Responsive neurostimulation with low-frequency stimulation

Juan Luis Alcala-Zermeno, Keith Starnes, Nicholas M. Gregg, Greg Worrell, Brian N. Lundstrom

Research output: Contribution to journalArticlepeer-review

Abstract

Deep brain stimulation and responsive neurostimulation (RNS) use high-frequency stimulation (HFS) per the pivotal trials and manufacturer-recommended therapy protocols. However, not all patients respond to HFS. In this retrospective case series, 10 patients implanted with the RNS System were programmed with low-frequency stimulation (LFS) to treat their seizures; nine of these patients were previously treated with HFS (100 Hz or greater). LFS was defined as frequency < 10 Hz. Burst duration was increased to at least 1000 ms. With HFS, patients had a median seizure reduction (MSR) of 13% (interquartile range [IQR] = −67 to 54) after a median of 19 months (IQR = 8–49). In contrast, LFS was associated with a 67% MSR (IQR = 13–95) when compared to HFS and 76% MSR (IQR = 43–91) when compared to baseline prior to implantation. Charge delivered per hour and pulses per day were not significantly different between HFS and LFS, although time stimulated per day was longer for LFS (228 min) than for HFS (7 min). There were no LFS-specific adverse effects reported by any of the patients. LFS could represent an alternative, effective method for delivering stimulation in focal drug-resistant epilepsy patients treated with the RNS System.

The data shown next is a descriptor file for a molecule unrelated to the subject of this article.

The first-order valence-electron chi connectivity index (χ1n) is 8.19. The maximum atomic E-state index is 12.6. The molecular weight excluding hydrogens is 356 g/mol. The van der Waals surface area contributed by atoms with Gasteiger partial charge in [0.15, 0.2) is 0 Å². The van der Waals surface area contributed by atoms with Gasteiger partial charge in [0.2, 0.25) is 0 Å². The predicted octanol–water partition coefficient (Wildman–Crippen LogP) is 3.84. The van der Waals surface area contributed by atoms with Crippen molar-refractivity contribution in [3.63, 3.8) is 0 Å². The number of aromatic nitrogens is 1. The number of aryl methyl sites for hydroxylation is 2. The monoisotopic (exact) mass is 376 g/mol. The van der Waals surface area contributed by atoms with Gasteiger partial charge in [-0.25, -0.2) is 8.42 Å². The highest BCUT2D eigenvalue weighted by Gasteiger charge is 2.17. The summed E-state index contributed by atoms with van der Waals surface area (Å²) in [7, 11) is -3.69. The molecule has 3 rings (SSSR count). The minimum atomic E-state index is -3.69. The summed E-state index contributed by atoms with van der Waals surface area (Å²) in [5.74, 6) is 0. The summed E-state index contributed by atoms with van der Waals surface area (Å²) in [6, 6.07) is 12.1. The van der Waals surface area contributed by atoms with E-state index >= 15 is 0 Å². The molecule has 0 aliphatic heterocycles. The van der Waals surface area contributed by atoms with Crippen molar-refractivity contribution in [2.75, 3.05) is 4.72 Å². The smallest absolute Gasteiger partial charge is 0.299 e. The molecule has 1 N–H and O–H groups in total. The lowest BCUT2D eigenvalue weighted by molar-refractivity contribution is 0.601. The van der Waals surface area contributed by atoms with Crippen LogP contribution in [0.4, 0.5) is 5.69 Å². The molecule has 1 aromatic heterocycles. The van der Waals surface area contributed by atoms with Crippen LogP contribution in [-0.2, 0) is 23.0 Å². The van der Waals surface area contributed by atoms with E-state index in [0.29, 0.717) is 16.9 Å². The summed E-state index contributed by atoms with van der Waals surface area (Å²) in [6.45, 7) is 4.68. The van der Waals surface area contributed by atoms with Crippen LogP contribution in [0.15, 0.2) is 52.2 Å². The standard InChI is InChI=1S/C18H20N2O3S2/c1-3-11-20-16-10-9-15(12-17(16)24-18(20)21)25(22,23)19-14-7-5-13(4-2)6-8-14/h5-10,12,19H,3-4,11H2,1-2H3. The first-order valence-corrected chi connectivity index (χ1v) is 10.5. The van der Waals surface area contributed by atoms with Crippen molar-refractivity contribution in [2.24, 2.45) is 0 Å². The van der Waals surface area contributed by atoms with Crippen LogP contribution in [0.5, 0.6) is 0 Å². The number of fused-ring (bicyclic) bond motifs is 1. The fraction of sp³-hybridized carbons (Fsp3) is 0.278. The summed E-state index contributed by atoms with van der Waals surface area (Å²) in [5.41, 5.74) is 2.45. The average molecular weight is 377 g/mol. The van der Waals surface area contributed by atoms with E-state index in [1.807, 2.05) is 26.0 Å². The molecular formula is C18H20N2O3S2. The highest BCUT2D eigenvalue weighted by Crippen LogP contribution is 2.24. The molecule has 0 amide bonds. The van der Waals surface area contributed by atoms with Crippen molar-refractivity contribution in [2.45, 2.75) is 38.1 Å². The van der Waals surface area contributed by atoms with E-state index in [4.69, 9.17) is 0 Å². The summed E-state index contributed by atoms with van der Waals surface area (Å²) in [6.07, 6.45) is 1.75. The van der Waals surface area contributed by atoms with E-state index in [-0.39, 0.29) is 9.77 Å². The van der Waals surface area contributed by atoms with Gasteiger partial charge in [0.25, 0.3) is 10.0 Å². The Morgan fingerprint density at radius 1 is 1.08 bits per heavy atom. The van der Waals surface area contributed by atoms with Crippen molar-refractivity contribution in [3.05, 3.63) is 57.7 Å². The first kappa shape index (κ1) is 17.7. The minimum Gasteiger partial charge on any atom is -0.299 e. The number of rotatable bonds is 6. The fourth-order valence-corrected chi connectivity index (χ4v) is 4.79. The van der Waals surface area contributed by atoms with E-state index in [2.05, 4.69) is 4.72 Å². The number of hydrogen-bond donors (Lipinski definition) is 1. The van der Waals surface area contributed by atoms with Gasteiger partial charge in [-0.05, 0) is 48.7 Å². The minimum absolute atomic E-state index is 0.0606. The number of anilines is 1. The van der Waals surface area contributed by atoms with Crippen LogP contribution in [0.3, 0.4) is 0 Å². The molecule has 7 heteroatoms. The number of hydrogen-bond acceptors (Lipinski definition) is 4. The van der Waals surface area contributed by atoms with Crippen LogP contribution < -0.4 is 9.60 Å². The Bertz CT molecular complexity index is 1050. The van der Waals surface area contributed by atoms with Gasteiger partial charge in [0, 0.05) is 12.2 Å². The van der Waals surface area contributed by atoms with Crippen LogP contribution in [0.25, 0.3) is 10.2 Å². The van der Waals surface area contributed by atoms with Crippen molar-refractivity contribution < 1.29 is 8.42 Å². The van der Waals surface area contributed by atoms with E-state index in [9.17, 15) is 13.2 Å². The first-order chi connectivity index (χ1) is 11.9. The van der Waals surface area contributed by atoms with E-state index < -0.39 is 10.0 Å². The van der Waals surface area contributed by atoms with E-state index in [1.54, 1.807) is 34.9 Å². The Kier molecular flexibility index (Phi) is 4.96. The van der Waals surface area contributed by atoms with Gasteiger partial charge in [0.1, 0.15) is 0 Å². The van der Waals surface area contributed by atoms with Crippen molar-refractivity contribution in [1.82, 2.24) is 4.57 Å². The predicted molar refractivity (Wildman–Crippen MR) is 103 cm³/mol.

Original languageEnglish (US)
JournalEpilepsia
DOIs
StateAccepted/In press - 2022

Keywords

  • alternative parameters
  • low-frequency stimulation
  • neuromodulation
  • neurostimulation
  • responsive neurostimulation

ASJC Scopus subject areas

  • Neurology
  • Clinical Neurology

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